type b [Hib], diphtheria andtetanus toxoids and acellular pertussis (DTaP), and inactivated poliovirus [IPV]or later doses in series, ater a series has begun with DTaP-IPV/Hib).4. Interchangeability o brands o combination vaccines and single-componentvaccines (e.g., using DTaP-IPV/Hib and single-component hepatitis B [Hep B]vaccine or later doses in series that might have previously included DTaP-IPV-HepB and Hib).5. Rotarix and RotaTeq need not be repeated i an inant spits up or regurgitates a dose.6. Contact allergy to latex is neither a contraindication nor a precaution to the useo quadrivalent meningococcal conjugate vaccine (MCV4) in the absence o ananaphylactic allergy.7. No need to repeat a dose o MCV4 vaccine given subcutaneously.8. Revaccination with MCV4.9. Appropriate storage and handling or the ollowing vaccines at 35°F–46°F:
•DTaP•Hib•HepatitisA•HepatitisB•Humanpapillomavirus(HPV)•PPSV •Measles,mumps,andrubella(MMR)•Pneumococcalconjugatevaccine(PCV)•Rotavirus(RV)•Tetanustoxoid,reduceddiphtheriatoxoid,
and acellular pertussis (Tdap) vaccine
•Trivalentinactivatedinfluenzavaccine(TIV)
10. Initiation o live Zos vaccine in immunocompetent patients 3 months ater remissionrom chemotherapy.11. Avoiding conception or 1 month ater vaccination with MMR or varicella (Var)vaccine.12. A minimum age o 12 months or the ourth dose o DTaP.13. Use o pneumococcal conjugate vaccine and
Haemophilus influenzae 
b vaccine inpersons receiving hematopoietic cell transplant or who are inected with humanimmunodeiciency virus, regardless o age.There is no commercial support or this activity.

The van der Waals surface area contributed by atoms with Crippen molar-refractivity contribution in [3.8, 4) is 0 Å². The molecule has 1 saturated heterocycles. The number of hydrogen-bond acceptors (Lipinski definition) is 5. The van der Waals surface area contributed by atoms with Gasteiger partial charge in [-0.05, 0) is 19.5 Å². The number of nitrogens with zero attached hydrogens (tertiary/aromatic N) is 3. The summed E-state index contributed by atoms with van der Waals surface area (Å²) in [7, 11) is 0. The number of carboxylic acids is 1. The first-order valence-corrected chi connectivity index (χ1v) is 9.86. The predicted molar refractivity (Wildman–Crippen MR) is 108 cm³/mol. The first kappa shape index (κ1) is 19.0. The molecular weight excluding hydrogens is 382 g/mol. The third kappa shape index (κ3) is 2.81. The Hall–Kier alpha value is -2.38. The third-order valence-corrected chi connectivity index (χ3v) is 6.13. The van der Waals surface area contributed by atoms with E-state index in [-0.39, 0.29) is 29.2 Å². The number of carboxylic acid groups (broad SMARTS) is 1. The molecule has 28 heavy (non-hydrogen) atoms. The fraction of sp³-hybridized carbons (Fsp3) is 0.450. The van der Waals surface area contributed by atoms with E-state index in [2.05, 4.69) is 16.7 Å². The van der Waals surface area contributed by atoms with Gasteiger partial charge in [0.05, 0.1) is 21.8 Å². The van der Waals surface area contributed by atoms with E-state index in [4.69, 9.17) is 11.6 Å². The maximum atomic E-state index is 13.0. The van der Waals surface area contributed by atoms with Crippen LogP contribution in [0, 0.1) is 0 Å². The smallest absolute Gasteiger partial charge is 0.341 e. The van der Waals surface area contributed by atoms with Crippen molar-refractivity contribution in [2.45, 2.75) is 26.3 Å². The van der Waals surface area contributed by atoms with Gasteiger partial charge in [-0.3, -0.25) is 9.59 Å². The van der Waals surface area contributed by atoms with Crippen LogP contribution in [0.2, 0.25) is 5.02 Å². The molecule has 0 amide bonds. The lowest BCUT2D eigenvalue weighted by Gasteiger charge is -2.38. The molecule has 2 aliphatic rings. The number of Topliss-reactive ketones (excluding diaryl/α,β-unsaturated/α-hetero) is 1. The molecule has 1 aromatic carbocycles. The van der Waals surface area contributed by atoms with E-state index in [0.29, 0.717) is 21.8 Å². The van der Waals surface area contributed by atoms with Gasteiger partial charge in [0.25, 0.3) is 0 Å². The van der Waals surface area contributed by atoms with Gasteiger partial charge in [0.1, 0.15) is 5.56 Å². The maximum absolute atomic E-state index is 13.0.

Credit:
Constant Joseph Desbordes (1761–1827),
Baron Jean Louis Alibert (1768–1837) performing the vaccination against smallpox in the Château of Liancourt 
(detail)
,
 c. 1820, French. Oil on canvas. Courtesy: Musée de l’Assistance Publique — Hôpitaux de Paris, Paris, France / Archives Charmet / The Bridgeman Art Library.
CONTENTS
Introduction ............................................................................................................3Methods....................................................................................................................4 Timing and Spacing o Immunobiologics ....................................................4Contraindications and Precautions..............................................................10Preventing and Managing Adverse Reactions.........................................11Vaccine Administration ....................................................................................13Storage and Handling o Immunobiologics .............................................17Altered Immunocompetence ........................................................................19Special Situations ...............................................................................................23Vaccination Records ..........................................................................................30Vaccination Programs .......................................................................................31Vaccine Inormation Sources .........................................................................34Acknowledgments .............................................................................................35Reerences .............................................................................................................52Abbreviations ......................................................................................................59Glossary..................................................................................................................60
 
Recommendations and Reports
MMWR / January 28, 2011 / Vol. 60 / No. 2 3
General Recommendations on Immunization
Recommendations of the Advisory Committee on ImmunizationPractices (ACIP)